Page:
Hard-working farmers from Punjab have turned a ‘deserted or abandoned’ arid farm land into an oasis of lush green orchards in drought-prone Ramanathapuram in southern Tamil Nadu
A small band of happy, hard-working Sikh farmers are growing a little Punjab deep inside southern Tamil Nadu’s backward and drought-prone Ramanathapuram. Rustic rural Punjab comes alive in a stretch of 100 acres of Akal Farms where aroma of genuine sarson ka saag, dal tadka, aaloo gobi ki sabji and lassi fills up the air and charpais thrown in here and there complete the Punjabi village setting at this arid village, some 100 km from the temple town of Madurai.
Yes, Singh is king not just in Punjab, but in this tiny village of Vallandai, where farmers from Sangrur, Moga and Ludhiana have grown an orchard in the deserted and abandoned lands of the parched district. Seeds of ‘green revolution’ of this band of Sardars have today grown into an orchard, akin to an oasis in the desert, and its demonstration effect is immense. Officials of the agriculture and horticulture department troop to this village and showcase it to the others as an example of fruits of hard work.
Farmers of the village and surrounding areas too visit the Akal Farms for inspiration, and guidance from the Sardars, who swear by science and technology. Yes, the Sardars have employed a doctorate in Agricultural Sciences as their full-time advisor. The Sardars of this ‘Akal Farms’ are today a source of both “inspiration and jealousy”. Many villagers who sold off their lands dirt cheap to these Sardars today rue that moment.
Sardar Manmohan Singh, nearing 70, is one of the pioneers of the Akal Farms, set up in 2007. Unmindful of the sentiments they are generating, the Singh farmers, as they are called here, carry on with their good work in the manner they best know — to expand and conquer newer lands. Their target is to replicate their success of turning 170 acres of ‘wasteland’ into lush green fruit orchards into 200 acres.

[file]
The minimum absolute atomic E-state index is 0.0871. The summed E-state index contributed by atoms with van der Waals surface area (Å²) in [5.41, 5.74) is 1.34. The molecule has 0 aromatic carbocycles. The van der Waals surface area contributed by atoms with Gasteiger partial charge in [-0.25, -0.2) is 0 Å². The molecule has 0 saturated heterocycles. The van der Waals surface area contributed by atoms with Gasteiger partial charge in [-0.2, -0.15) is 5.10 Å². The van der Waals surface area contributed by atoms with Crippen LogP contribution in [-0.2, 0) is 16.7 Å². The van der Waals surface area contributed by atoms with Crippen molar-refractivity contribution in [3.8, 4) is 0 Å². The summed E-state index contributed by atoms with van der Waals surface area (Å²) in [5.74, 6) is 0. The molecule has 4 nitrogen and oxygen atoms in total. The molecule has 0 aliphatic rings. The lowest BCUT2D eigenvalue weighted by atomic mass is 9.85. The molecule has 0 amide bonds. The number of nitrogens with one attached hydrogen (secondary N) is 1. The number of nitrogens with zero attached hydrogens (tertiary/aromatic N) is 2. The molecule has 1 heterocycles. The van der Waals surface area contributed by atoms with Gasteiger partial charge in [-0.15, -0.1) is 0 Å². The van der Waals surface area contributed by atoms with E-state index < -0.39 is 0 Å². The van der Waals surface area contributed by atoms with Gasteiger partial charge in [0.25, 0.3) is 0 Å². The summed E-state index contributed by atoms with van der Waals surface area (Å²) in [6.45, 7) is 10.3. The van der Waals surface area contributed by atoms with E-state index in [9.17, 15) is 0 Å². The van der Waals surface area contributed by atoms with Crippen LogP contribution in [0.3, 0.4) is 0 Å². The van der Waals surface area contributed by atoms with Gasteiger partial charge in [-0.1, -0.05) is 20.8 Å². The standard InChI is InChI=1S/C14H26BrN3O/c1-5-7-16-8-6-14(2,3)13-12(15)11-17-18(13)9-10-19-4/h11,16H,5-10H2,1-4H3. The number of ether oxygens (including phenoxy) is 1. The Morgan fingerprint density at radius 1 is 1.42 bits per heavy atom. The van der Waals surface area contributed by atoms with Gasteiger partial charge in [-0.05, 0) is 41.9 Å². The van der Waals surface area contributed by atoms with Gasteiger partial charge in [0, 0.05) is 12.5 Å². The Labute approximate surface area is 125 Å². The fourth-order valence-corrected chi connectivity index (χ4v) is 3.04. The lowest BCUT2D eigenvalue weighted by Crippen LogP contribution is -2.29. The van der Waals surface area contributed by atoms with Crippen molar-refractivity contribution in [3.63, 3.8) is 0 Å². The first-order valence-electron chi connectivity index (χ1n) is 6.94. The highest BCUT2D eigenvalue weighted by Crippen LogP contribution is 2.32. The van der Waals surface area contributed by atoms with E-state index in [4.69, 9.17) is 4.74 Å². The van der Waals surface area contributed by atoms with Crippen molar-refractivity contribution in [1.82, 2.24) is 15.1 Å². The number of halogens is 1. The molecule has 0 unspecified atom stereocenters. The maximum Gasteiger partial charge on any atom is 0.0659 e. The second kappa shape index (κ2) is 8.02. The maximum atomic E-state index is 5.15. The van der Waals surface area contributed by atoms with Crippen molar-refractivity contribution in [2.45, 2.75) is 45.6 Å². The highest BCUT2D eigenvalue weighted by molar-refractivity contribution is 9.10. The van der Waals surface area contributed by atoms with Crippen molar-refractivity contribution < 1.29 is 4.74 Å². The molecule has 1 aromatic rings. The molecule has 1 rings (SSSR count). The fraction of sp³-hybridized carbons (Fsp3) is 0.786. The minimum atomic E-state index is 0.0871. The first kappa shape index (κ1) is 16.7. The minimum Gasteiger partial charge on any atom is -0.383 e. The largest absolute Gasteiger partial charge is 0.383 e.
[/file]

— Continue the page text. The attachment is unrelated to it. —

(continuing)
Yes, Covid came as a rude shock, as we have had a labour shortage, one of the founder owners of the Akal Farms, Mahmohan Singh said over phone. But now, things are beginning to limp back to normalcy, he said, and the targets now seem achievable. “We will have 200 acres under cultivation by October-September,” he said, adding: “We are getting help from the local agriculture and horticulture departments as well, for the first time.” The government is giving seedlings for our 20 acres of cashew plantation, he said.
The success of these people has had a resonance in Punjab as well, as there is a steady stream of farmers visiting the farms to check in on them. Even as Manmohan Singh was speaking over the phone, two busloads of visitors (farmers) from neighbouring villages had descended on the farms for a tour of the area and for learning from the Sardars.
“The horticulture department officials brought these visitors to our farm today, and it is a regular occurrence,” said Manmohan Singh. “Yes, we do get enquiries from far and wide.”
The contrast cannot be more striking as one approaches the Akal Farms. For a few kilometres as one approaches the Vallandai village, on either side of the broken metal road, lie acres and acres of barren, dry parched lands that sport wild growth of bushy, thorny plants and trees.
Suddenly, as the signboard of Akal Farms springs up, the fields dress in dark and light green, in mango groves and coconut plantations that are akin to an oasis in a desert.